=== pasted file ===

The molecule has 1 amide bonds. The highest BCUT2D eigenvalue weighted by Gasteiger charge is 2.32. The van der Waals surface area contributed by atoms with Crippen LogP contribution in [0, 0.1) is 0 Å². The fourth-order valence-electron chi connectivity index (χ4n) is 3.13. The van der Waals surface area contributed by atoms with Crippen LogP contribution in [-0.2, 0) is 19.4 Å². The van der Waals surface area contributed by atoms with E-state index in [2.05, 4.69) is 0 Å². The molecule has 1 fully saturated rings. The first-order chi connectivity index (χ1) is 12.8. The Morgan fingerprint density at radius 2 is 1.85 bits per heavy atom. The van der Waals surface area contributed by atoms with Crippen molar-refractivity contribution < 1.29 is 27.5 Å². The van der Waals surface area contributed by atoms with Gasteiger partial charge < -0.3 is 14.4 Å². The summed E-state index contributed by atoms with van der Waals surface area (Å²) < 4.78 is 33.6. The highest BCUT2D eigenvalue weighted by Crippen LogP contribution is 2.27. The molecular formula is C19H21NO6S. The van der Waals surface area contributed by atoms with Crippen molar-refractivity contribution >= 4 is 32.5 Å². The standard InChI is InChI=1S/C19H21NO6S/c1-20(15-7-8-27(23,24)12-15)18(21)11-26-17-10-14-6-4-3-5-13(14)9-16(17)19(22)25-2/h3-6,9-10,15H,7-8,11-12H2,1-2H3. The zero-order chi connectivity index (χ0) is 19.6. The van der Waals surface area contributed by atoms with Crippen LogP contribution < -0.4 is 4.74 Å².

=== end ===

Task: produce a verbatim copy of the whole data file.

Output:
The molecule has 1 amide bonds. The highest BCUT2D eigenvalue weighted by Gasteiger charge is 2.32. The van der Waals surface area contributed by atoms with Crippen LogP contribution in [0, 0.1) is 0 Å². The fourth-order valence-electron chi connectivity index (χ4n) is 3.13. The van der Waals surface area contributed by atoms with Crippen LogP contribution in [-0.2, 0) is 19.4 Å². The van der Waals surface area contributed by atoms with E-state index in [2.05, 4.69) is 0 Å². The molecule has 1 fully saturated rings. The first-order chi connectivity index (χ1) is 12.8. The Morgan fingerprint density at radius 2 is 1.85 bits per heavy atom. The van der Waals surface area contributed by atoms with Crippen molar-refractivity contribution < 1.29 is 27.5 Å². The van der Waals surface area contributed by atoms with Gasteiger partial charge < -0.3 is 14.4 Å². The summed E-state index contributed by atoms with van der Waals surface area (Å²) < 4.78 is 33.6. The highest BCUT2D eigenvalue weighted by Crippen LogP contribution is 2.27. The molecular formula is C19H21NO6S. The van der Waals surface area contributed by atoms with Crippen molar-refractivity contribution >= 4 is 32.5 Å². The standard InChI is InChI=1S/C19H21NO6S/c1-20(15-7-8-27(23,24)12-15)18(21)11-26-17-10-14-6-4-3-5-13(14)9-16(17)19(22)25-2/h3-6,9-10,15H,7-8,11-12H2,1-2H3. The zero-order chi connectivity index (χ0) is 19.6. The van der Waals surface area contributed by atoms with Crippen LogP contribution < -0.4 is 4.74 Å².